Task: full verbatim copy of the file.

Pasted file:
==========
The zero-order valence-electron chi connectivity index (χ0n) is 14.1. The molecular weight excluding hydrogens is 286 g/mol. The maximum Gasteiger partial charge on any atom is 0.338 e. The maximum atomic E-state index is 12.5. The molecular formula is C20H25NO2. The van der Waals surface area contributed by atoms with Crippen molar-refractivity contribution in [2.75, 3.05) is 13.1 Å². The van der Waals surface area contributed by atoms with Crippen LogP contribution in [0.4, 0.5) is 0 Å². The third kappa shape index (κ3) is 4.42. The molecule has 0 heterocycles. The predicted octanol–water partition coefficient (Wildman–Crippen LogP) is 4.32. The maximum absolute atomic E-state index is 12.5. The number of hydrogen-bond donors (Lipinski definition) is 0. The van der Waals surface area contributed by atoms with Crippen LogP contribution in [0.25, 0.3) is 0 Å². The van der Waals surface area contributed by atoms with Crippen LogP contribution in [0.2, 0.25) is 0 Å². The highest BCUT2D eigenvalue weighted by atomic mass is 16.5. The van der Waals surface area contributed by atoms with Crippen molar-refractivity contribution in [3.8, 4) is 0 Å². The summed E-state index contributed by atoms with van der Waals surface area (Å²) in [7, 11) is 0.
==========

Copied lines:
The zero-order valence-electron chi connectivity index (χ0n) is 14.1. The molecular weight excluding hydrogens is 286 g/mol. The maximum Gasteiger partial charge on any atom is 0.338 e. The maximum atomic E-state index is 12.5. The molecular formula is C20H25NO2. The van der Waals surface area contributed by atoms with Crippen molar-refractivity contribution in [2.75, 3.05) is 13.1 Å². The van der Waals surface area contributed by atoms with Crippen LogP contribution in [0.4, 0.5) is 0 Å². The third kappa shape index (κ3) is 4.42. The molecule has 0 heterocycles. The predicted octanol–water partition coefficient (Wildman–Crippen LogP) is 4.32. The maximum absolute atomic E-state index is 12.5. The number of hydrogen-bond donors (Lipinski definition) is 0. The van der Waals surface area contributed by atoms with Crippen LogP contribution in [0.25, 0.3) is 0 Å². The van der Waals surface area contributed by atoms with Crippen LogP contribution in [0.2, 0.25) is 0 Å². The highest BCUT2D eigenvalue weighted by atomic mass is 16.5. The van der Waals surface area contributed by atoms with Crippen molar-refractivity contribution in [3.8, 4) is 0 Å². The summed E-state index contributed by atoms with van der Waals surface area (Å²) in [7, 11) is 0.